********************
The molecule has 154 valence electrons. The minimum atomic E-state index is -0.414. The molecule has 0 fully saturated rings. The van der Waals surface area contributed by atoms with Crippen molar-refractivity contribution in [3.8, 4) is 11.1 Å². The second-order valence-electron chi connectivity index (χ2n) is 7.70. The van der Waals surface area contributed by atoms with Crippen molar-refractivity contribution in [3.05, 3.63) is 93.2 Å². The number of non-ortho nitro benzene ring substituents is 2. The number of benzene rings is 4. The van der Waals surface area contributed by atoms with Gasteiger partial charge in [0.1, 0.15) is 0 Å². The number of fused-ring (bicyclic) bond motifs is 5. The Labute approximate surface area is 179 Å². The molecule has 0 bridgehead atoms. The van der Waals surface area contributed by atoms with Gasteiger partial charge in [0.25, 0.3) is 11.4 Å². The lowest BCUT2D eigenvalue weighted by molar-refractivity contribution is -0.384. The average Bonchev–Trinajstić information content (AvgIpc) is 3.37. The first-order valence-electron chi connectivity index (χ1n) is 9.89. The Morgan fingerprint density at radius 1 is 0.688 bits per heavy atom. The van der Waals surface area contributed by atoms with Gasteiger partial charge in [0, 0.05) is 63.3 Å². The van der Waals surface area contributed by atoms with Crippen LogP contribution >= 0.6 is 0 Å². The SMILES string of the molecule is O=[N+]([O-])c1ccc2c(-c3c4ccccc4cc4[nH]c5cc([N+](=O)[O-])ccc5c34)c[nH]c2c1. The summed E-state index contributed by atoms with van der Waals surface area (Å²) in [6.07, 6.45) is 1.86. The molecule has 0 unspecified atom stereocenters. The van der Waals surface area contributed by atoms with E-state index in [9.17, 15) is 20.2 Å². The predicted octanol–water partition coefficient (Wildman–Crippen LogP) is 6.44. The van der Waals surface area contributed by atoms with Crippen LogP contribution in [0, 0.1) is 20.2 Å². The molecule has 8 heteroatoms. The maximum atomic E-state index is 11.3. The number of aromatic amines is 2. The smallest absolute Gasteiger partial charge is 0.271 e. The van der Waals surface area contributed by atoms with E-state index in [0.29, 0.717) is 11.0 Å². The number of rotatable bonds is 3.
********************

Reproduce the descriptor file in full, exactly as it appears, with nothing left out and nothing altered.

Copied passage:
The molecule has 154 valence electrons. The minimum atomic E-state index is -0.414. The molecule has 0 fully saturated rings. The van der Waals surface area contributed by atoms with Crippen molar-refractivity contribution in [3.8, 4) is 11.1 Å². The second-order valence-electron chi connectivity index (χ2n) is 7.70. The van der Waals surface area contributed by atoms with Crippen molar-refractivity contribution in [3.05, 3.63) is 93.2 Å². The number of non-ortho nitro benzene ring substituents is 2. The number of benzene rings is 4. The van der Waals surface area contributed by atoms with Gasteiger partial charge in [0.1, 0.15) is 0 Å². The number of fused-ring (bicyclic) bond motifs is 5. The Labute approximate surface area is 179 Å². The molecule has 0 bridgehead atoms. The van der Waals surface area contributed by atoms with Gasteiger partial charge in [0.25, 0.3) is 11.4 Å². The lowest BCUT2D eigenvalue weighted by molar-refractivity contribution is -0.384. The average Bonchev–Trinajstić information content (AvgIpc) is 3.37. The first-order valence-electron chi connectivity index (χ1n) is 9.89. The Morgan fingerprint density at radius 1 is 0.688 bits per heavy atom. The van der Waals surface area contributed by atoms with Gasteiger partial charge in [0, 0.05) is 63.3 Å². The van der Waals surface area contributed by atoms with Crippen LogP contribution >= 0.6 is 0 Å². The SMILES string of the molecule is O=[N+]([O-])c1ccc2c(-c3c4ccccc4cc4[nH]c5cc([N+](=O)[O-])ccc5c34)c[nH]c2c1. The summed E-state index contributed by atoms with van der Waals surface area (Å²) in [6.07, 6.45) is 1.86. The molecule has 0 unspecified atom stereocenters. The van der Waals surface area contributed by atoms with E-state index in [9.17, 15) is 20.2 Å². The predicted octanol–water partition coefficient (Wildman–Crippen LogP) is 6.44. The van der Waals surface area contributed by atoms with Crippen LogP contribution in [0, 0.1) is 20.2 Å². The molecule has 8 heteroatoms. The maximum atomic E-state index is 11.3. The number of aromatic amines is 2. The smallest absolute Gasteiger partial charge is 0.271 e. The van der Waals surface area contributed by atoms with E-state index in [0.29, 0.717) is 11.0 Å². The number of rotatable bonds is 3.